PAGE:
In this post we’ll discuss whether using sunscreen makes the skin lighter. Sunscreen is a tricky product to use, but we all know its importance for anti ageing and protecting the skin from harmful uv rays.
If you’re exploring ways to lighten the skin, you might be wondering if sunscreen is a viable option. Lightening creams can be very risky to use and harsh on the skin, so if lightening is what you’re looking for – could sunscreen be the answer?
When it comes to using sunscreen, the best sunscreen is the one you like enough to use everyday. Even if the protection is slightly lower than you like, it’s still better to apply that than not applying sunscreen at all. In light of that, let’s first begin by exploring the different types of sunscreens available and what the benefits of each are.
Sunscreens in general are known for giving an unfavourable white cast, however chemical sunscreens are often best for both darker skin tones and lighter skin tones. This is because they tend to avoid the mineral sunscreen filters, zinc oxide and titanium dioxide. Both of these common ingredients known to cause a white cast, and is often why chemical sunscreens are preferred by darker skin tones.
Like nearly all sunscreens, chemical SPFs protect against premature aging of the skin when used consistently all year round. Not only do they protect against cosmetic factors like fine lines, but their primary usage is to prevent damage caused by the harmful effects of the sun. I often feel that sunscreen is now so popular for cosmetic purposes, that its original purpose (preventing cancer) is forgotten about!
Chemical sunscreens work by absorbing into the skin, so the rays are still absorbed by the body, instead of being reflected. Once the rays are absorbed, the sunscreen filters convert them into heat and release them from the body. For this reason, chemical sunscreens can sometimes be problematic for those with sensitive skin, due to the chemical reaction that occurs on the skin.
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Mineral sunscreens are often also known as physical sunscreens. They are one and the same thing, and are often most suitable for lighter skin tones or those with sensitive skin. Mineral sunscreens form more of a physical barrier between the sun’s rays and your skin. Of course some of the product is still absorbed into the skin, however the action of blocking the sun rays takes place on the surface. For this reason, they’re often better tolerated by those with sensitive skin or other skin conditions such as:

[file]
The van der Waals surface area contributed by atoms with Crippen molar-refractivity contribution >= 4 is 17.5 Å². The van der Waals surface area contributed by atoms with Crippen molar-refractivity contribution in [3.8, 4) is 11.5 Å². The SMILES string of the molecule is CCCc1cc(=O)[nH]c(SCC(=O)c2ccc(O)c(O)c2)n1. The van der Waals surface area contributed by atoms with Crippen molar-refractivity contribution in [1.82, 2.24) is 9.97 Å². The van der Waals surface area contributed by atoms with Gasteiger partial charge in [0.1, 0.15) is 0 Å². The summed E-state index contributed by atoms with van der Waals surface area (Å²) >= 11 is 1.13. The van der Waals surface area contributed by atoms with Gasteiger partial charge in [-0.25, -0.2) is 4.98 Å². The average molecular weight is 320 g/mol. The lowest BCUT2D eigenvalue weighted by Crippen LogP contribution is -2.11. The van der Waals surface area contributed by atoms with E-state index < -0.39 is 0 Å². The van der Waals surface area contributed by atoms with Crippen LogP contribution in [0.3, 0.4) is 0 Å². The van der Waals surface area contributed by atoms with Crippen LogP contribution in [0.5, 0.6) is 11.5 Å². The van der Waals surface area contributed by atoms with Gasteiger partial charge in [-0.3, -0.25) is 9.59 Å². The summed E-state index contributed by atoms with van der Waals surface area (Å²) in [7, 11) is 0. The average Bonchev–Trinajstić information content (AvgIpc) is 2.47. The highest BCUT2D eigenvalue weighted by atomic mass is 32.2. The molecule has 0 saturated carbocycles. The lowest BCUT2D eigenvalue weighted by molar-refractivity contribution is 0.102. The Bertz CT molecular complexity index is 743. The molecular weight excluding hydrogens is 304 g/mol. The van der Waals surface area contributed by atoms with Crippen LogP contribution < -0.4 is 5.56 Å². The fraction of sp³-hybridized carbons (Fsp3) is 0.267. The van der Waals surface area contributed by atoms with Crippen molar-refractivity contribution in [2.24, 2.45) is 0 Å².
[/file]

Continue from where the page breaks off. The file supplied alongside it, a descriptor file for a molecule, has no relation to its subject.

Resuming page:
One thing you need to be careful of when selecting a sunscreen, whether mineral or chemical, is that it needs to protect against both UVA rays and UVB rays. Often this is called broad-spectrum protection.
So does sunscreen actually make skin lighter? Let’s address this along with several other sunscreen facts and myths, starting with the benefits of using sunscreen consistently.
With all of this being said, you sill need to make sure you’re following a few rules to get the true sun protection factor from your sunscreen:
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There is so much misinformation about sunscreen that it can be hard to know where to start. Claims that sunscreen is toxic, contains endocrine disruptors or the age old myth that dark skin doesn’t require SPF.
Whilst it’s true that dark skin does not burn as easily, due to a higher level of melanin already present in the skin, the myth that sunscreen isn’t required is simply not true. So, let’s break down some more common misconceptions.
The sun’s rays allow our bodies to produce vitamin D, so it makes sense that if the rays are blocked, we might not produce enough vitamin D. In theory this sounds reasonable, but a 2009 study has shown this not to be entirely true. LabMuffin, a beauty creator, also explains well that this is because most people don’t apply sunscreen well enough, and so the rays that do slip through the gaps are often enough for our bodies on their own. There are also foods and supplements we can take, which are particularly helpful if you live in a country with few sunlight hours.
Or in other words, is there such a thing as a ‘safe’ tan? I get asked this all the time, and the answer is that tanning without sunscreen is categorically unsafe. Even if it’s obtained slowly, and even if you don’t burn, if you do not use sunscreen you are still increasing your risk of skin cancer and you are ultimately damaging your skin.
However, it is known that a small amount of UV rays pass through even SPF50 sunscreen, which might mean you develop a very mild tan (in comparison to what you would without the sunscreen).
Knowing what we know, we can see that it is a common misconception that sunscreen makes the skin lighter. In reality it is not the sunscreen that causes skin lightening, it is actually the sunscreen’s prevention of melanin production that means the skin does not darken in sunlight.
Therefore, if you did wish to lighten your skin tone, you might achieve this just as well by staying out of the sun and wearing sunscreen all year round. Sunscreen will not lighten your natural skin tone, instead the lack of exposure to uv light will simply revert your skin to its true, natural tone.